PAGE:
Monday, 18 November 2013

Sandwell Valley - November

Yesterday I was once again volunteering in the hide at RSPB Sandwell Valley. For once it was very calm down on the lake with no breeze at all, which meant unusually that we could keep all the windows open - normally we have to close the ones on the side the wind is coming from so we don't get too cold. Everything felt well and truly autumnal with the trees in varying states of senescence.

Autumn colour by Forge Mill Lake.
There was plenty of duck action, with all the winter wildfowl now present except for Goldeneye, always the last to arrive. Plenty of Pochard and Gadwall were about, and Goosanders in the morning (they all flew off elsewhere before lunch), along with smaller numbers of Teal, Wigeon and Shoveler. Wintery passerines were also prominent, with lots of Redwing, Lesser Redpoll and some Siskin flying around. Snipe have been regular around the lake and marsh for a while now.

The most exciting sightings of the day were some very lively Water Rails! They'd been wailing on and off all morning from the reeds and rushes around the lake edge, and we'd had a couple of snatched glimpses of the skulkers. Then in the afternoon, something obviously came to a head because after some more squealing, 2 Water Rails burst out of the vegetation and started chasing each other around the lake edge, both in flight and in the water. This continued intermittently for some time, with the Rails going out of sight and quieting down for a bit, only to reappear again and recommence their antics! We had some awesome views of them doing this, and at one point while we could see them both, we heard 2 other Water Rails calling from opposite ends of the lake. So there must have been at least 4 Water Rails present, brilliant!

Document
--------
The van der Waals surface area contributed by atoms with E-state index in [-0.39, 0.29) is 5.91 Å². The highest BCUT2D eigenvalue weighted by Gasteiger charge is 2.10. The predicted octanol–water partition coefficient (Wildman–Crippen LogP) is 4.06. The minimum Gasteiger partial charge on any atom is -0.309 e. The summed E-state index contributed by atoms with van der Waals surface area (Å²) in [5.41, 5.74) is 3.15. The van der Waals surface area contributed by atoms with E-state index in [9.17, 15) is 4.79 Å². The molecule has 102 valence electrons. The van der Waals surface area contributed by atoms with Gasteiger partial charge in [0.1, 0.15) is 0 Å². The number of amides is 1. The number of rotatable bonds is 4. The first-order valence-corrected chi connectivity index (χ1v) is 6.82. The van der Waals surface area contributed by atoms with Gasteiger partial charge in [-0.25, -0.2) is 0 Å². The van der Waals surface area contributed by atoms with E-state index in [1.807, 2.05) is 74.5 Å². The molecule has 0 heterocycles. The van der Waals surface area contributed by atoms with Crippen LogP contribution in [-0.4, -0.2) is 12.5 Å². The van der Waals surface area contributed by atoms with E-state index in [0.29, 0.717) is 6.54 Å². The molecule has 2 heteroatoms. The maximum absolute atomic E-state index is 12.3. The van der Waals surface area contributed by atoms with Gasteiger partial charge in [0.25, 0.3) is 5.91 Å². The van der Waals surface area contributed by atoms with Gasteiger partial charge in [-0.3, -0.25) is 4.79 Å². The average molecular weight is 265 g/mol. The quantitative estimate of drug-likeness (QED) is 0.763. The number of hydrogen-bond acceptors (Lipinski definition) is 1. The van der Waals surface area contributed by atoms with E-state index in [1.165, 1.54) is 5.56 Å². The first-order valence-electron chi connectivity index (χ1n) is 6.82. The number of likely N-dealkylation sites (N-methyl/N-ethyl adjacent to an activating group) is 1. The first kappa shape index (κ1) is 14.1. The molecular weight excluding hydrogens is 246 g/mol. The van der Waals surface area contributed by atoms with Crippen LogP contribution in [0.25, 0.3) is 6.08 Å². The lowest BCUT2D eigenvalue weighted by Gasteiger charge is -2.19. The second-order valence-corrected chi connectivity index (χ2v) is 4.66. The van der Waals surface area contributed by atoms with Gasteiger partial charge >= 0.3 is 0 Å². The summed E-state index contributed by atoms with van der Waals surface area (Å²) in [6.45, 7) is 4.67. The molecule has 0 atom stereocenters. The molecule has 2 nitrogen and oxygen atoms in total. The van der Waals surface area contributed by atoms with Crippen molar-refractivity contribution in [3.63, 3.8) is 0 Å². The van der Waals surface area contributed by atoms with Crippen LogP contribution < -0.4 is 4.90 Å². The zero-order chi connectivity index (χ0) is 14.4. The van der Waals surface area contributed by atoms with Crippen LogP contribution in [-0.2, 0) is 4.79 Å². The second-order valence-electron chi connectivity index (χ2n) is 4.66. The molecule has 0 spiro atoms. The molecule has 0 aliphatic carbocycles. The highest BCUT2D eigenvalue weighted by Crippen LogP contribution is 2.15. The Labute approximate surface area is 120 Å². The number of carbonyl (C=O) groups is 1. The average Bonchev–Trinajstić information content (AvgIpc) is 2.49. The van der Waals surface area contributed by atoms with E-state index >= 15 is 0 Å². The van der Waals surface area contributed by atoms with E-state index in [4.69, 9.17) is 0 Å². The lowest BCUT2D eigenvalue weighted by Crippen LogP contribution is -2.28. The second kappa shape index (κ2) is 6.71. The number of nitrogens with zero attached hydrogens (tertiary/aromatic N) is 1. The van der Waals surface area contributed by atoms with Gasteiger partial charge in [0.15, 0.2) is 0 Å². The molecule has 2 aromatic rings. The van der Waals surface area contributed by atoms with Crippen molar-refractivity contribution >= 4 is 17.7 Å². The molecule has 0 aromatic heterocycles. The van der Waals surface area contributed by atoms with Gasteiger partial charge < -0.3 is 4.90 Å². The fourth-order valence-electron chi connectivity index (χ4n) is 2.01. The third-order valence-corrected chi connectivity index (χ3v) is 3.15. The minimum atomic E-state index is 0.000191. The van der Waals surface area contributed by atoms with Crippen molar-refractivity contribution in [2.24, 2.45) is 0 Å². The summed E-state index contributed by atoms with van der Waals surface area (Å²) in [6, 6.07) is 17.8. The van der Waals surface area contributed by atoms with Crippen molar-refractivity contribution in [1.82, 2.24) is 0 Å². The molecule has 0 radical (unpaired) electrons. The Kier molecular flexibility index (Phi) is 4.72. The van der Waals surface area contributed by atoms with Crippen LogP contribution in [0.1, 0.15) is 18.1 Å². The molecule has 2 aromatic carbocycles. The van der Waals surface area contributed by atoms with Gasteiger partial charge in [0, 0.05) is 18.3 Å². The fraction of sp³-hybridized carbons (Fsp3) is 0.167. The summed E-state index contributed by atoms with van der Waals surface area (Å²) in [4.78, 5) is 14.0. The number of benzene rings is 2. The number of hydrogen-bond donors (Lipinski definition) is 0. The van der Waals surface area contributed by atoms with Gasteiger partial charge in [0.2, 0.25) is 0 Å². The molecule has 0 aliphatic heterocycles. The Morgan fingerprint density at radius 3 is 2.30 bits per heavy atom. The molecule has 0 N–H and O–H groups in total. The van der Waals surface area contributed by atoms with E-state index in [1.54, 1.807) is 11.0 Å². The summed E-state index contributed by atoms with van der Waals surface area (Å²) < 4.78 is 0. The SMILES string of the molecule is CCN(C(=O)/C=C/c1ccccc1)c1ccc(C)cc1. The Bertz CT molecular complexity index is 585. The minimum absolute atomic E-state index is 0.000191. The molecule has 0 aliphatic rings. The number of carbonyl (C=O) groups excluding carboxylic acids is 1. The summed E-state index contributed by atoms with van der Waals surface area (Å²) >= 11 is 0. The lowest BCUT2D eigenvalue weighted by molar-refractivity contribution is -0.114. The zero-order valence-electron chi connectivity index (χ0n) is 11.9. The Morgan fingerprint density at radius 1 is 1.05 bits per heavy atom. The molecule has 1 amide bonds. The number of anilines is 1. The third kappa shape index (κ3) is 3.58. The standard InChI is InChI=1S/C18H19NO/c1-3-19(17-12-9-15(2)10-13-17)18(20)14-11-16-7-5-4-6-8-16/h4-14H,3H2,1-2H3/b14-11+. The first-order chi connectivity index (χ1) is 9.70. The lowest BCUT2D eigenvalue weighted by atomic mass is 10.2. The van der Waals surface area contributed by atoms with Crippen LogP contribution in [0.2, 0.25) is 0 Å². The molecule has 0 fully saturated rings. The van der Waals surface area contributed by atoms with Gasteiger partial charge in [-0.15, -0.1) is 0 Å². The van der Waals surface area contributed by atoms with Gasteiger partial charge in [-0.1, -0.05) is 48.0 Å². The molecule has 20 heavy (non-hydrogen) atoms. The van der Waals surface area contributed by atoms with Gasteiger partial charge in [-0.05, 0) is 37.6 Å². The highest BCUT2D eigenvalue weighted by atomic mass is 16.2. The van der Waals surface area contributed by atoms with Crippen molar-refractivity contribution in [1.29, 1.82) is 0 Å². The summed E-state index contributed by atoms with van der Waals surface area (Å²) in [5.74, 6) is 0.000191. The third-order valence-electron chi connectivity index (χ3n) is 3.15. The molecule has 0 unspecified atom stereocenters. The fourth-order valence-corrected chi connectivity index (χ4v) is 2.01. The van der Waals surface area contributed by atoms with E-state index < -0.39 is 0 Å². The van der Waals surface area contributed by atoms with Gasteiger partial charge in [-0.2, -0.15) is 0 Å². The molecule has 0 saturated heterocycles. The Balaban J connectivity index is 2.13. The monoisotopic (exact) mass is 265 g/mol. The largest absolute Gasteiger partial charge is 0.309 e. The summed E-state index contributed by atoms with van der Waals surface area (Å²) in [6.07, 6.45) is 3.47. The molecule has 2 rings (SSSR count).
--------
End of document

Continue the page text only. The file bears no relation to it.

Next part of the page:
I attempted some drawings of a pair of Goosanders that were sitting resting and preening on the boom across the lake but they are pretty shonky, except maybe the female at the top!

Goosander sketches.
Somewhat better were my Common Gull field notes, I decided to take a field notes approach to sketching this gull because although I was pretty sure it was Common and not Ring-billed (you never know!) it did have a black ring around its bill, so I thought it would be a good chance to practice taking some field notes concentrating on ID features.I found approaching my drawing this way very useful, I think it helped get me in the right frame of mind for concentrating on features and detail, so I will try and do this more in future.

Common Gull field notes.

N.B. the gull was standing on one leg - I didn't just miss one out ;o)

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